During the first, full flush of the COVID-19 induced lockdown in April, it appeared that a well-aimed government directive would rid India of one of its most irksome and ungainly habits—indiscriminate and copious spitting by (usually) males, their coloured projectiles staining public avenues and sullying stately edifices and offices. Spitting has been an offence under many municipal laws, though it fails to deter anyone. Then, in a bid to halt the spread of the pandemic, the Union home ministry made spitting a punishable offence under the Disaster Management Act. In addition, states like Bihar, Jharkhand, UP, Maharashtra and Telangana, among others, banned the sale of smokeless tobacco products like gutkha and pan masala. In Hyderabad, a milk van driver, Abdul Muzed, was promptly arrested by the police for spitting. Will this encouraging start be sacrificed now? For enforcing a ban on spitting while allowing the sale of gutkha and pan masala could prove to be challenging, if not impossible.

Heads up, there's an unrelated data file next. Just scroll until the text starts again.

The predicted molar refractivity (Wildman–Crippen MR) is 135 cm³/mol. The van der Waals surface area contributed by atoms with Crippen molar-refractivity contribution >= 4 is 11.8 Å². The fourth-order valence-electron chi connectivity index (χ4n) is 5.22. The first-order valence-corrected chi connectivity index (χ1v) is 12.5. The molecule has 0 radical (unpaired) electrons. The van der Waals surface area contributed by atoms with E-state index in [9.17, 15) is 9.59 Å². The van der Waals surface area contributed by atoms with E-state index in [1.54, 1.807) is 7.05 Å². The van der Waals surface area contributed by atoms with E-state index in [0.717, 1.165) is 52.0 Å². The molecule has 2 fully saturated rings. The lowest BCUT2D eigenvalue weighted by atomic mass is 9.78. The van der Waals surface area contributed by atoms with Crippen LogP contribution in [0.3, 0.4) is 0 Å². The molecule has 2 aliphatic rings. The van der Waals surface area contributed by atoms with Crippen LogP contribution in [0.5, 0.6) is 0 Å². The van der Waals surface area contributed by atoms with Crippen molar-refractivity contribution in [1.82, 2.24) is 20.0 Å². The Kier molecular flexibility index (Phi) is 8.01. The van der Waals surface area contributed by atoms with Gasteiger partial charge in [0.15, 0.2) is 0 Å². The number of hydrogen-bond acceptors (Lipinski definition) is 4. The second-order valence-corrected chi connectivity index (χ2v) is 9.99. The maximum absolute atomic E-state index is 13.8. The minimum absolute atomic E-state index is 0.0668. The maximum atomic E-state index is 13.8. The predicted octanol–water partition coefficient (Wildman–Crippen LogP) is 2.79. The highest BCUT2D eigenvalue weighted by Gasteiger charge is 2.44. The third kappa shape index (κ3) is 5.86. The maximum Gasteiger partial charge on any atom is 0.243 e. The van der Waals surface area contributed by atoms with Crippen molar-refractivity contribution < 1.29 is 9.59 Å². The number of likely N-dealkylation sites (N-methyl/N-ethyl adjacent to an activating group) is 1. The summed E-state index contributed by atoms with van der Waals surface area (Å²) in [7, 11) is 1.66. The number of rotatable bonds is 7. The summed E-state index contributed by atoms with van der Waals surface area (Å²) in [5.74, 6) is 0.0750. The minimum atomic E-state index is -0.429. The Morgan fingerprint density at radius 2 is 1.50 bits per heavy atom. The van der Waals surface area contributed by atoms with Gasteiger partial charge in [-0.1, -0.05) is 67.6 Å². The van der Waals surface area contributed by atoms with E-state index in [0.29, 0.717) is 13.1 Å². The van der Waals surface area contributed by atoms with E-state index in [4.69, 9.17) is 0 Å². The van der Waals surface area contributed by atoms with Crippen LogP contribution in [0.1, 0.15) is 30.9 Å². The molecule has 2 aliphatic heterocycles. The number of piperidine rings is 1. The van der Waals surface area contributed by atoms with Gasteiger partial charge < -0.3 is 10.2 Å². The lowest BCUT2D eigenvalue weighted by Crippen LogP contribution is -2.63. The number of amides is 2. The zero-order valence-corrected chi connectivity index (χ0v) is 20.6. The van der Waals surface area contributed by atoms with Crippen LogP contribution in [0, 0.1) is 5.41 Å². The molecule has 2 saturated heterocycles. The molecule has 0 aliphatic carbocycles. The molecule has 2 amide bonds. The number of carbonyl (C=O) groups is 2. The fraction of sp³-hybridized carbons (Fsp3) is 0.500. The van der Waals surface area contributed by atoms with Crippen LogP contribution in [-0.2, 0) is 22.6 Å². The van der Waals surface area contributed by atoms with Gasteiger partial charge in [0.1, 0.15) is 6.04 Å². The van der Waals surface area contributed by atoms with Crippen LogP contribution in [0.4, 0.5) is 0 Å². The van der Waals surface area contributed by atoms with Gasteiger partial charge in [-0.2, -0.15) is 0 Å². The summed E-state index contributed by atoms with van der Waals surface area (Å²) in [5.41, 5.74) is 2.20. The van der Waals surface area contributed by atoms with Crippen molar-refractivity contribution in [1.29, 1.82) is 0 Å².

The government’s latest notification which extended the lockdown till May 17 has allowed the sale of tobacco products for the first time since March 24. Pan or gutkha chewing makes spitting practically inevitable. Yet banning their sale robs the livelihood of lakhs.